Countries at the Crossroads

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Countries at the Crossroads is an annual survey of the comparative evolution of government performance with respect to four aspects of democratic governance. Freedom House, an independent US organisation that supports the expansion of freedom around the world, analyses 70 strategically important countries worldwide that are at the crossroads in determining their political future.


The survey makes in-depth comparative assessments with the help of prominent scholars and analysts to author the quantitative rating in the following four key areas of democractic governance:

  • Government Accountability: Free and fair electoral laws and elections : Effective and accountable government; Civic engagement and civic monitoring ; Media independence and freedom of expression;
  • Civil Liberties: Protection from state terror, unjustified imprisonment, and torture; Gender equity ; Rights of ethnic, religious, and other distinct groups;  Freedom of conscience and belief;
    Freedom of association and assembly;
  • Rule of Law: Independent judiciary; Primacy of rule of law in civil and criminal matters; Accountability of security forces and military to civilian authorities; Protection of property rights
  • Anticorruption and Transparency efforts: Environment to protect against corruption; Procedures and systems to enforce anticorruption laws;  Enforcement of anticorruption norms, standards, and protections; Governmental transparency.


Countries at the Crossroads is based on on a set of 75 questions divided into the above mentioned core categories and 17 subcatagories. A full list of survey questions can be found here. For all countries in the study, Freedom House, in consultation with the report authors and academic advisers, provided detailed numerical ratings. Authors produced a first round of ratings by assigning scores on a scale of 0-7 for each of the 75 methodology questions, where 0 represents weakest performance and 7 represents strongest performance. The scores were then aggregated into 17 subcategories and 4 main thematic areas. Regional advisers and Freedom House staff systematically reviewed all country ratings on a comparative basis to ensure accuracy and fairness. In addition to numerical ratings, a narrative report of approximately 7,000 words was produced for each country in the analysis.[1]


The 2011 edition of the Countries at the Crossroads report analyzes the performance of 35 countries, including six in the Middle East and North Africa (MENA). The countries’ scores cover the period from April 2007 through December 2010, and generally indicate grim and deteriorating conditions in the run-up to the Arab Spring.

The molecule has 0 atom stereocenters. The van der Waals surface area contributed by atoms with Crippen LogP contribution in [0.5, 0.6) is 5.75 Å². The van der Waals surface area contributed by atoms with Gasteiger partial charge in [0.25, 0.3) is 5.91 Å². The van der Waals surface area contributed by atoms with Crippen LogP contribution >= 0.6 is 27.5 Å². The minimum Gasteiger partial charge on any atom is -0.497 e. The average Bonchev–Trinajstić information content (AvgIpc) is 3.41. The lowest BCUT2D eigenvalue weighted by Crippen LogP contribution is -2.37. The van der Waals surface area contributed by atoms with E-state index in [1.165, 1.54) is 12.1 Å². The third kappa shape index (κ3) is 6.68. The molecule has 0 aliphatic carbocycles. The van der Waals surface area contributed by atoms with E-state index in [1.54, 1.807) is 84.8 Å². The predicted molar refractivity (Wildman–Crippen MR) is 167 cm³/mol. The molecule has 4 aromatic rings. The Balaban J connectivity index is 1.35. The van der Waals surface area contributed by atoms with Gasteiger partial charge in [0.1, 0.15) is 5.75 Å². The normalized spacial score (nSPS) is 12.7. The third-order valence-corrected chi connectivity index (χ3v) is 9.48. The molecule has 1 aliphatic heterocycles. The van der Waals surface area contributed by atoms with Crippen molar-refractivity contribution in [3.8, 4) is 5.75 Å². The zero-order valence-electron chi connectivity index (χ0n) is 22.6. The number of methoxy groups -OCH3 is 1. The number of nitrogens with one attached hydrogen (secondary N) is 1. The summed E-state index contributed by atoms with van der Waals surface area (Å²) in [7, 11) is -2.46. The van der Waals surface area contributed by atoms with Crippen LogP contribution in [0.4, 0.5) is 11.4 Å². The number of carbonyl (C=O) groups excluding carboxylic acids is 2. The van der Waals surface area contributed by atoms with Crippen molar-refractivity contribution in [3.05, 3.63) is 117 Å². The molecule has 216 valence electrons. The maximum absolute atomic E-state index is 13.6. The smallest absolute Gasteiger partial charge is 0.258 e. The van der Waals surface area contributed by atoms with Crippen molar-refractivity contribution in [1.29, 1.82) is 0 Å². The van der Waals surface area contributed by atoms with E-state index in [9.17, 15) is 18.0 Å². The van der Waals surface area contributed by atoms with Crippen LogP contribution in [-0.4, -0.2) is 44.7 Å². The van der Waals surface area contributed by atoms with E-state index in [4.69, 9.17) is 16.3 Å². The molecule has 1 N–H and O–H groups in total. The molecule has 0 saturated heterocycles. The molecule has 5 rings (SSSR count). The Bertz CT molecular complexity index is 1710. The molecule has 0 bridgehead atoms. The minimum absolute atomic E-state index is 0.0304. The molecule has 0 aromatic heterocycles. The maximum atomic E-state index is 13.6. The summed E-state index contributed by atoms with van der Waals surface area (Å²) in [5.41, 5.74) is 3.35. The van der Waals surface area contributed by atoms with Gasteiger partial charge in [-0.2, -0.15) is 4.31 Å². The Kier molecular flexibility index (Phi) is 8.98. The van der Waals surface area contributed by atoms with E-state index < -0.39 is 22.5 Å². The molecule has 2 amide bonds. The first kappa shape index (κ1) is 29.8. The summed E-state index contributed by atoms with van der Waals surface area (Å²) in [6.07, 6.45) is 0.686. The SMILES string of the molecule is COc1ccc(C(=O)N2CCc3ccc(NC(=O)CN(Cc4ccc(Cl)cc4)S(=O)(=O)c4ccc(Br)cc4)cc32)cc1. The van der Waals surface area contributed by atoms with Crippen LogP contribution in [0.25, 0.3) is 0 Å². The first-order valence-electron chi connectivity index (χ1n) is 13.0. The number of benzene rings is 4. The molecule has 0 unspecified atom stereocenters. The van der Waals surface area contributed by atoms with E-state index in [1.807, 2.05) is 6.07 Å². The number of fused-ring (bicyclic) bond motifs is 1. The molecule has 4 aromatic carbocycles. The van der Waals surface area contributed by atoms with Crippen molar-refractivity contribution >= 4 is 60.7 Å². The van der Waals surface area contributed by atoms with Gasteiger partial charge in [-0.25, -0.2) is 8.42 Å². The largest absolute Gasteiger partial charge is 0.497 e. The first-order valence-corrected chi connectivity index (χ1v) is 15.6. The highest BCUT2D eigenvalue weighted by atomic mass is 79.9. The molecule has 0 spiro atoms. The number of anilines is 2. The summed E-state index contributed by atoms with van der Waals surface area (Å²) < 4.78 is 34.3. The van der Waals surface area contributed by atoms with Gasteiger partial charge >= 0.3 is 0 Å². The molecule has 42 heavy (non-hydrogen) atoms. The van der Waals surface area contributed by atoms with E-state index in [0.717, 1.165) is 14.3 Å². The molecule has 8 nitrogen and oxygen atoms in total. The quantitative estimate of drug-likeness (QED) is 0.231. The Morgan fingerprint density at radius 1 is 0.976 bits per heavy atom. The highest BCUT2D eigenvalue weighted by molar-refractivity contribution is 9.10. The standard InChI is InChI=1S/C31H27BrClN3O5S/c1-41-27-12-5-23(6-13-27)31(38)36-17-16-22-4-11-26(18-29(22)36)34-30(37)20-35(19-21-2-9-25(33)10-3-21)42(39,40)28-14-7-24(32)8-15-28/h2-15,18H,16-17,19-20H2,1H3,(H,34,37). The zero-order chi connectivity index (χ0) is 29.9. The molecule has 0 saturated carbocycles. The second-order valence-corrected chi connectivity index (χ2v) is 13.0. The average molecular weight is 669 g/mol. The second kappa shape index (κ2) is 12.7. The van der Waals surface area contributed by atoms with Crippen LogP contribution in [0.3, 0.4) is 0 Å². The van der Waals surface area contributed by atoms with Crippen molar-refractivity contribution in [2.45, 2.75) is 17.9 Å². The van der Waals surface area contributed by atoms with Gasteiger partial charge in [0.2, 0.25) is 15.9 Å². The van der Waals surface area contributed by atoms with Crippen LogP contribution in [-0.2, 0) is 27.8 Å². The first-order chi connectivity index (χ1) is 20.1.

Overall country declines exceeded improvements in both number and degree in this year’s report, with widespread efforts by governments around the world to restrict freedom of expression—two out of every three countries with previous data declined in this subcategory. The free and fair electoral laws and elections subcategory was also hit hard, as 17 countries with previous data declined in this area.

The report found that countries in the MENA region face grave challenges to successful democratic transition due to government institutions that have been seriously undermined under current and previous authoritarian regimes. It predicts that failure to institute thoroughgoing reforms in areas such as rule of law, accountability of the army and security services to civilian authorities, protection from state abuse, and official corruption could lead to the ascendance of forces hostile to freedom, and autocratic rule is likely to be maintained, or reasserted in the case of those countries that have seen uprisings.

Venezuela, along with Syria, underwent the sharpest decline in the rule of law category, according to the report. China showed significant signs of deteriorating governance, with particularly notable declines in the areas of civil society, media freedom, and the rule of law. Additionally, Greece and Italy, analyzed for the first time in Crossroads, faced deep challenges related to corruption, bloated and inefficient civil services, and excessive bureaucratic regulations. [2]



  1. Freedomhouse (2011), “Countries at the Crossroads 2011: Methodology Questions”. Retrieved from:
  2. Tucker,Vanessa and Walker, Christopher (2011), “Overview Essay:After the Arab Spring”, Freedom House. Retrieved on 25 January 2012 from:


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